And they will hammer their swords into plowshares and their spears into pruning hooks. Micah 4:3
The key question concerning the peaceable kingdom portrayed in Micah and Isaiah is whether this Kingdom has become a reality in the life of Jesus of Nazareth. The forging of swords into ploughshares describes a universal reality, that even in these pre-Christian passages, evokes a present tense walk:
For all the peoples walk each in the name of its god, but we will walk in the name of the Lord our God forever and ever. Micah 4:5
With the inauguration of the Kingdom of Christ, has the necessity and ethic of the sword been replaced, for the people of God, with the virtue of peace and the life giving activities of cultivating and reaping, (symbolized by ploughshares and pruning hooks)? Christians are divided on the issue of what necessities, virtues, and kingdom are to shape their life and walk. Is God working out his primary purpose through the principalities and powers or is the Church the Kingdom of God on earth? This question is prior to and determinative of whether violence or peace is the Controlling factor in one’s life. Violence or non-violence is not so much a choice or a reality that we can bring to pass; rather it is the reality of God’s Kingdom established by Christ. A basic tenant of the ministry of Forging Ploughshares is that Jesus embodies the Peaceable Kingdom and the Church is the inauguration of the Kingdom of God on earth.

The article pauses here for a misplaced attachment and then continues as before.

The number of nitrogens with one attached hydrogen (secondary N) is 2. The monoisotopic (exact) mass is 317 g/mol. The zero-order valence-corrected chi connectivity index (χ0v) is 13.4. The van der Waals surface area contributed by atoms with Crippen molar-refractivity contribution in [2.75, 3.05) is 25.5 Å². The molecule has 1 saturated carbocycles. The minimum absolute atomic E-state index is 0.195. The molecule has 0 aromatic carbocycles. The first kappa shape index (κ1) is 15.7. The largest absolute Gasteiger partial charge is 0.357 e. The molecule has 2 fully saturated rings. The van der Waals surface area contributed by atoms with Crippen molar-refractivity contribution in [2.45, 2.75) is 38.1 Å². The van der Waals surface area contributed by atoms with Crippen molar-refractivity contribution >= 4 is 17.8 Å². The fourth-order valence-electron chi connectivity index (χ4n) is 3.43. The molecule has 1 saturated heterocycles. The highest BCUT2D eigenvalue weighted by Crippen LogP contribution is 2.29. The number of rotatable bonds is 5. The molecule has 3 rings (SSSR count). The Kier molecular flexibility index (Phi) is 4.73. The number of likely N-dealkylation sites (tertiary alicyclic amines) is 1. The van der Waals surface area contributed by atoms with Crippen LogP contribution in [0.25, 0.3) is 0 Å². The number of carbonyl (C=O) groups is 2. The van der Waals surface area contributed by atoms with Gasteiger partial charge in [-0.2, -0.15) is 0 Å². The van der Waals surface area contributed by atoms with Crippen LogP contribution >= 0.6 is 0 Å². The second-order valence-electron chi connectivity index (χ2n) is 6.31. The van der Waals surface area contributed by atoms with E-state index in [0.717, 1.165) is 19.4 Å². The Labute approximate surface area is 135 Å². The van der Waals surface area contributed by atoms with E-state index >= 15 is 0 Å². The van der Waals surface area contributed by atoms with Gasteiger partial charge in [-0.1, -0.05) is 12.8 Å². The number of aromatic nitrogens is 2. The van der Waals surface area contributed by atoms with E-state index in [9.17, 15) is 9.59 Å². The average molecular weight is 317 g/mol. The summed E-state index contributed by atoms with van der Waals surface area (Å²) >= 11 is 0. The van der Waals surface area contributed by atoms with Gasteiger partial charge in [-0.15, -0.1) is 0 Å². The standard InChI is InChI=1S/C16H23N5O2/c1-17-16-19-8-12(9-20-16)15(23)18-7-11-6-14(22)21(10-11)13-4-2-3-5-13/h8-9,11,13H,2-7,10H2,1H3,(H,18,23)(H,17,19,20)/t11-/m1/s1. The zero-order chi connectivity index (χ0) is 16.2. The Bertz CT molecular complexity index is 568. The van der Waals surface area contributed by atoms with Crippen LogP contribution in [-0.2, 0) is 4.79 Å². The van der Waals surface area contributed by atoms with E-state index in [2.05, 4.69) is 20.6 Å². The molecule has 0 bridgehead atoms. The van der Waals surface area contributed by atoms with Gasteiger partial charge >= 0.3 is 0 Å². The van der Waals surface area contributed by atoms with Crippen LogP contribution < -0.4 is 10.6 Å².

So, ours is not first of all the choice of violence or peace but the choice of which kingdom and which king we would follow. Peaceableness is the witness of the people of God to the Kingdom of Christ, established not on the basis of the sword but by Christ’s death on the cross. The point in being a follower of Christ is not to be putting people on the cross, but taking up a cross. Truth is not to be found in the principalities and powers that put Christ on the cross; rather the lie that humankind can establish itself through violence is undone in Christ’s defeat of death on the cross. This is not a truth we establish but one which he established and which we can only witness to through trading in swords (the symbol of human power) for ploughshares (the symbol of the work of the Kingdom of God).
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